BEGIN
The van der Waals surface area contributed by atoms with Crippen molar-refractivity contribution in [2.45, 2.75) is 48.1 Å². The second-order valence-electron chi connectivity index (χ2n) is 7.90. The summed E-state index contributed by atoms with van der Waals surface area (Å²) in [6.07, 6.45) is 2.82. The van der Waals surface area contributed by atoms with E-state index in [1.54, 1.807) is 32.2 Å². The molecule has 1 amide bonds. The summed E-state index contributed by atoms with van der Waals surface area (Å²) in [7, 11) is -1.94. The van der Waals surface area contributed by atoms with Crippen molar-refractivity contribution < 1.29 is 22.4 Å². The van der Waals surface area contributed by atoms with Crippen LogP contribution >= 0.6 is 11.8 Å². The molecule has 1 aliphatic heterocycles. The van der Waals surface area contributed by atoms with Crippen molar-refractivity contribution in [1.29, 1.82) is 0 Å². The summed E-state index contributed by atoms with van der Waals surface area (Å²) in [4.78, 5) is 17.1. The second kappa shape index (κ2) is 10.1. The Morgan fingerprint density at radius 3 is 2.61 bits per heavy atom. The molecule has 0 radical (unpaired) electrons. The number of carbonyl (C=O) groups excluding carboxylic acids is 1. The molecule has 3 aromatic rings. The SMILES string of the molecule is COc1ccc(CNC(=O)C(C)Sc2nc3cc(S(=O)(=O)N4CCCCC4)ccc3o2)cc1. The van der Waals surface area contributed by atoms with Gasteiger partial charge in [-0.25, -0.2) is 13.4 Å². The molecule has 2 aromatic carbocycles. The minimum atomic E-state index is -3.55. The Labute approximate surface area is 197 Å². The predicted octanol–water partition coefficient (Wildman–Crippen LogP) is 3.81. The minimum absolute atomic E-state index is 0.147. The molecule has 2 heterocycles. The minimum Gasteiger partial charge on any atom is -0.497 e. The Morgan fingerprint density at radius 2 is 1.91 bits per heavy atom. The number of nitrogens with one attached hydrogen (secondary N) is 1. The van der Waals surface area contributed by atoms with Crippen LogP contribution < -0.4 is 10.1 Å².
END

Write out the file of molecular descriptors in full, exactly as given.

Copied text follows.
The van der Waals surface area contributed by atoms with Crippen molar-refractivity contribution in [2.45, 2.75) is 48.1 Å². The second-order valence-electron chi connectivity index (χ2n) is 7.90. The summed E-state index contributed by atoms with van der Waals surface area (Å²) in [6.07, 6.45) is 2.82. The van der Waals surface area contributed by atoms with E-state index in [1.54, 1.807) is 32.2 Å². The molecule has 1 amide bonds. The summed E-state index contributed by atoms with van der Waals surface area (Å²) in [7, 11) is -1.94. The van der Waals surface area contributed by atoms with Crippen molar-refractivity contribution < 1.29 is 22.4 Å². The van der Waals surface area contributed by atoms with Crippen LogP contribution >= 0.6 is 11.8 Å². The molecule has 1 aliphatic heterocycles. The van der Waals surface area contributed by atoms with Crippen molar-refractivity contribution in [1.29, 1.82) is 0 Å². The summed E-state index contributed by atoms with van der Waals surface area (Å²) in [4.78, 5) is 17.1. The second kappa shape index (κ2) is 10.1. The Morgan fingerprint density at radius 3 is 2.61 bits per heavy atom. The molecule has 0 radical (unpaired) electrons. The number of carbonyl (C=O) groups excluding carboxylic acids is 1. The molecule has 3 aromatic rings. The SMILES string of the molecule is COc1ccc(CNC(=O)C(C)Sc2nc3cc(S(=O)(=O)N4CCCCC4)ccc3o2)cc1. The van der Waals surface area contributed by atoms with Gasteiger partial charge in [-0.25, -0.2) is 13.4 Å². The molecule has 2 aromatic carbocycles. The minimum atomic E-state index is -3.55. The Labute approximate surface area is 197 Å². The predicted octanol–water partition coefficient (Wildman–Crippen LogP) is 3.81. The minimum absolute atomic E-state index is 0.147. The molecule has 2 heterocycles. The minimum Gasteiger partial charge on any atom is -0.497 e. The Morgan fingerprint density at radius 2 is 1.91 bits per heavy atom. The number of nitrogens with one attached hydrogen (secondary N) is 1. The van der Waals surface area contributed by atoms with Crippen LogP contribution < -0.4 is 10.1 Å².